The filmmaker behind Oslo, August 31st returns with a film that’s both human and more than human.
Coming-of-age films are a fairly common genre and typically follow a similar narrative — young person meets new people, discovers new truths about themselves, and overcomes some obstacle that sees them better suited to face the world ahead. The films vary in regard to degrees of comedy, drama, and more, but that core plot remains. Joachim Trier‘s latest film, Thelma, fits the mold well, but even as it feels familiar it’s also something wholly and beautifully unique.
Thelma (Eili Harboe) is away from home and on her own for the first time attending college, and she’s doing well enough despite obvious feelings of loneliness. The sudden onset of brief yet intense seizures leaves her feeling even more apart from her peers, but she finds a joyful calmness when she meets Anja (Kaya Wilkins). The two hit it off and become fast friends with the casually cool Anja introducing the more sheltered Thelma to beer, dance clubs, and eventually to the soft touch of her lips. It’s both everything Thelma wants and everything she’s feared, and overwhelmed by it all, she finds herself retreating to the safety of home.
Of course, home comes with its own concerns. The film opens with Thelma’s father (Henrik Rafaelsen) walking through a winter landscape with a young girl — Thelma as a child? — before pointing a rifle at the back of her head. The mystery behind that action comes back into focus in the film’s back half, and it’s to the credit of both the script (by Trier and frequent collaborator Eskil Vogt) and the performances that the strangeness of that scene may have slipped viewers’ minds amid Thelma’s bumpy romance and moments of self-discovery.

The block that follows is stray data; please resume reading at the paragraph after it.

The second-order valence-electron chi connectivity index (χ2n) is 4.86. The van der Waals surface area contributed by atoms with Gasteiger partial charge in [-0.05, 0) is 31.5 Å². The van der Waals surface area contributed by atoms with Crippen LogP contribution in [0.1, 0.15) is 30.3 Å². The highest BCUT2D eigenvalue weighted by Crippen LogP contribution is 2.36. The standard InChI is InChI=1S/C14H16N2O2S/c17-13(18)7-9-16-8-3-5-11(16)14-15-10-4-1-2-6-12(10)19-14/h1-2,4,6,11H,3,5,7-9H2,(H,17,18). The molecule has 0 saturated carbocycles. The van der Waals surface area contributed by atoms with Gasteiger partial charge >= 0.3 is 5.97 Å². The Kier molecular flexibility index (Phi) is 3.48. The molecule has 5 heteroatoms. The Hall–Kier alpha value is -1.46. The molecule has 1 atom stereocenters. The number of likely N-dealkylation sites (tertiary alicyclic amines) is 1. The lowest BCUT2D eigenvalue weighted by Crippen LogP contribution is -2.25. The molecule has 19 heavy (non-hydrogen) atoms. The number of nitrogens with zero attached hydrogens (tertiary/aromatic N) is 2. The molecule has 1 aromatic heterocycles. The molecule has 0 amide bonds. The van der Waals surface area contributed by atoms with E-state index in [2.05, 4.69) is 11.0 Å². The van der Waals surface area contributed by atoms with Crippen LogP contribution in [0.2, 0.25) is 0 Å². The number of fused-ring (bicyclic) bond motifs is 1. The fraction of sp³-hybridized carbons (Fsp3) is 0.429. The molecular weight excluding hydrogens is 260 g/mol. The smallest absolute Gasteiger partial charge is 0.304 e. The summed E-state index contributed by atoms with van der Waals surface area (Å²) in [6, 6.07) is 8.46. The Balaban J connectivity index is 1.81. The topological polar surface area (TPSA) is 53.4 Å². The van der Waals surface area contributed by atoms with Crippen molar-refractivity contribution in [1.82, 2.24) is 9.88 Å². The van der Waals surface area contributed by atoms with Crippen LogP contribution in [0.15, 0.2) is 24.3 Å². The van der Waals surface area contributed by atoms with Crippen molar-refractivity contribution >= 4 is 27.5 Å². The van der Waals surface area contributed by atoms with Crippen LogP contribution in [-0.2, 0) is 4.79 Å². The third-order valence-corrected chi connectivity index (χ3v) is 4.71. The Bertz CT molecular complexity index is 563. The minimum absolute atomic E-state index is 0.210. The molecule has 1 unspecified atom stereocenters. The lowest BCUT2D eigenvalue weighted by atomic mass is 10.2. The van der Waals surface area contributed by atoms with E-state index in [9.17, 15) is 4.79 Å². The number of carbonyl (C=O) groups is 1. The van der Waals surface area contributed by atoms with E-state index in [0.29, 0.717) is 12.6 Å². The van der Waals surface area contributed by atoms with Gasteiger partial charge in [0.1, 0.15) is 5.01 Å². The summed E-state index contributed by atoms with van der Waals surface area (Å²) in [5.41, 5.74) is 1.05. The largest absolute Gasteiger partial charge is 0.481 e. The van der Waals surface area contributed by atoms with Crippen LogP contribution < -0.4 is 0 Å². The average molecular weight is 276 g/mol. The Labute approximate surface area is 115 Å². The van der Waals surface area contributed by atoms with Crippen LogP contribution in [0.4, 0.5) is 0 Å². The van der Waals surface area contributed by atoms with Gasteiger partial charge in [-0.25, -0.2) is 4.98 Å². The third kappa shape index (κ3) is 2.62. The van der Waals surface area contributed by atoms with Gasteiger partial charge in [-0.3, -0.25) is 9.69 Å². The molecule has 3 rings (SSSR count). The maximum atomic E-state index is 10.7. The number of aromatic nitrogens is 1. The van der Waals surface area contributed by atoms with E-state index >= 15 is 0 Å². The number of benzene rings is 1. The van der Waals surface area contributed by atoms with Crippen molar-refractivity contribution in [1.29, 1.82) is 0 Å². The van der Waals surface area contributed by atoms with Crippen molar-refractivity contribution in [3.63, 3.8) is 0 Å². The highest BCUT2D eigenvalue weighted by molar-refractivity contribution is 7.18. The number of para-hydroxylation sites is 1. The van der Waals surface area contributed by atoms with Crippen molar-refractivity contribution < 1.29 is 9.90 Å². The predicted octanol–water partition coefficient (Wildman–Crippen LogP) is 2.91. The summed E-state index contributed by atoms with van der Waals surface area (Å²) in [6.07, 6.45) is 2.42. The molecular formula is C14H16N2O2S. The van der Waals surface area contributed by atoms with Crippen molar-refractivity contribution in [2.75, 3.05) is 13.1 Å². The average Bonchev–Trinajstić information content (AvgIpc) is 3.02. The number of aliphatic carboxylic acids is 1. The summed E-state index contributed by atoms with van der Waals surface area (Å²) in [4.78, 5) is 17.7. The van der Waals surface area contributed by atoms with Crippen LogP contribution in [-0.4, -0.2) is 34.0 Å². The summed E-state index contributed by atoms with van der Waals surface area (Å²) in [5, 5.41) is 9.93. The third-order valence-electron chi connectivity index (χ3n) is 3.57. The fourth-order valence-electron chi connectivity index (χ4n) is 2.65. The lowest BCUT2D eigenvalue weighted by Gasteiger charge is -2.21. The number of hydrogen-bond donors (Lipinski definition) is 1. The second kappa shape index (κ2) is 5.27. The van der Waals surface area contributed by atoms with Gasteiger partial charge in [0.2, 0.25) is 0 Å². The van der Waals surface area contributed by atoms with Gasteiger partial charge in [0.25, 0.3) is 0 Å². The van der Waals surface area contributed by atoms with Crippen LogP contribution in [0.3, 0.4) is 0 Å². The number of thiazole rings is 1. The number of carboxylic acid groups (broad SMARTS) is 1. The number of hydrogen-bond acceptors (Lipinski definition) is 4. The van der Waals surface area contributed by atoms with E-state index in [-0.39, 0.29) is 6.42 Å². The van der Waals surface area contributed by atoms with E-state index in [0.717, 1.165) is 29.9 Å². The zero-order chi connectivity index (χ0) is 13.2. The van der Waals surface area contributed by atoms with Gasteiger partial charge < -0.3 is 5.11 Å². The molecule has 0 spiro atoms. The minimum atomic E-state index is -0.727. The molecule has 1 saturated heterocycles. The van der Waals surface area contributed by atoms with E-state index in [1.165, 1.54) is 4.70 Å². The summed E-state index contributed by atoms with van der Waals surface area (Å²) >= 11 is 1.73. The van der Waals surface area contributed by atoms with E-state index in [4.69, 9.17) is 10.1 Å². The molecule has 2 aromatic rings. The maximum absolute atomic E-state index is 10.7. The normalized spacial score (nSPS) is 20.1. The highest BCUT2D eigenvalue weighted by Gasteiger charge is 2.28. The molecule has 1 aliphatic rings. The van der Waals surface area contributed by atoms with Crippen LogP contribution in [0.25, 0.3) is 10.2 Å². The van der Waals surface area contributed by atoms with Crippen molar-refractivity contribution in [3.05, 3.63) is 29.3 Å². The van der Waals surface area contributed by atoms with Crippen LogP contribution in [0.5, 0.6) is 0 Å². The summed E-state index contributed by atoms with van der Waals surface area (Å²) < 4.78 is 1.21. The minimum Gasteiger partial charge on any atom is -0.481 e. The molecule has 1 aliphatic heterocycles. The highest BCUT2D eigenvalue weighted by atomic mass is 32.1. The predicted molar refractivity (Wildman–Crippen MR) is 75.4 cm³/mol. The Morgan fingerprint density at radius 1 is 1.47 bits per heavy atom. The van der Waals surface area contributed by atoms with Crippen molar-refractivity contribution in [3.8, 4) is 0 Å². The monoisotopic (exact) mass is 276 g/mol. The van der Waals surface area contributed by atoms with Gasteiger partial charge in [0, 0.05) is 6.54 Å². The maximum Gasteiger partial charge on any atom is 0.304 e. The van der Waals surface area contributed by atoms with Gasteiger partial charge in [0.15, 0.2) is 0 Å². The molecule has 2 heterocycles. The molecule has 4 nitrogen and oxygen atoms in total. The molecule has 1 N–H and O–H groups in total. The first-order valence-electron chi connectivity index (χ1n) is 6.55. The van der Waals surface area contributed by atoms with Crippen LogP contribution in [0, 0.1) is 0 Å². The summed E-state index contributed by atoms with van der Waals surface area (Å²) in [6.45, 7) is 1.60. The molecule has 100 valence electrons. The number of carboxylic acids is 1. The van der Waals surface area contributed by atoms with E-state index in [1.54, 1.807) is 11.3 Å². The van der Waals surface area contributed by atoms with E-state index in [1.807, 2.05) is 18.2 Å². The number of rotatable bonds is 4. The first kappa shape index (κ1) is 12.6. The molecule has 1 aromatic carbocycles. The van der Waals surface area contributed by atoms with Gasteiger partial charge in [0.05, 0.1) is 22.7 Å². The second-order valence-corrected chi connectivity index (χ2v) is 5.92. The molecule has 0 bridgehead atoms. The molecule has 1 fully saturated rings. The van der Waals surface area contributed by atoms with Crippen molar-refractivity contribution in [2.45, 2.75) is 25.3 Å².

To say more about the story would rob viewers of all that Thelma’s journey entails (and all that Thelma entails) and that would be a shame as truly stunning genre-benders are a real rarity. The film takes its time with the story and never feels rushed in its telling, and the skills that Vogt’s displayed previously in Reprise and Oslo, August 31st — most notably an eye for sadness and beauty in equal measure — all come into play even as odd and unnatural elements are added into the mix.
Harboe carries much of the film on her small shoulders and wide open eyes, and she makes her every experience a tangible one for viewers. Her seizures leave us shaken, her pangs of love leave a nervousness in our gut, and her worries as to what’s happening become our own. She gets us in her corner early on, and her journey towards recognizing just what she’s capable of quickly becomes one worth supporting… for both better and worse. Like all women, she’s stronger than society wants her to realize. Like some women, she’s prepared to prove it.
The film explores themes of oppression too, both through Thelma’s strict, religious parents and the idea that women should restrain their abilities and keep their head down. Neither element is overdone — the opposite may in fact be true — and it’s refreshing seeing characters strong in their faith who aren’t presented as cliched in their presumed authority. Both Thelma’s father and mother (Ellen Dorrit Petersen) are firm in their beliefs but capable of exhibiting intelligence and understanding in dealing with their increasingly inquisitive daughter. They hover, even from afar, but they’re not villains, and that realization adds unexpected weight to what follows.
Thelma is something truly special as both a familiar coming-of-age tale and a unique story about a young woman making her own way in — and with — the world.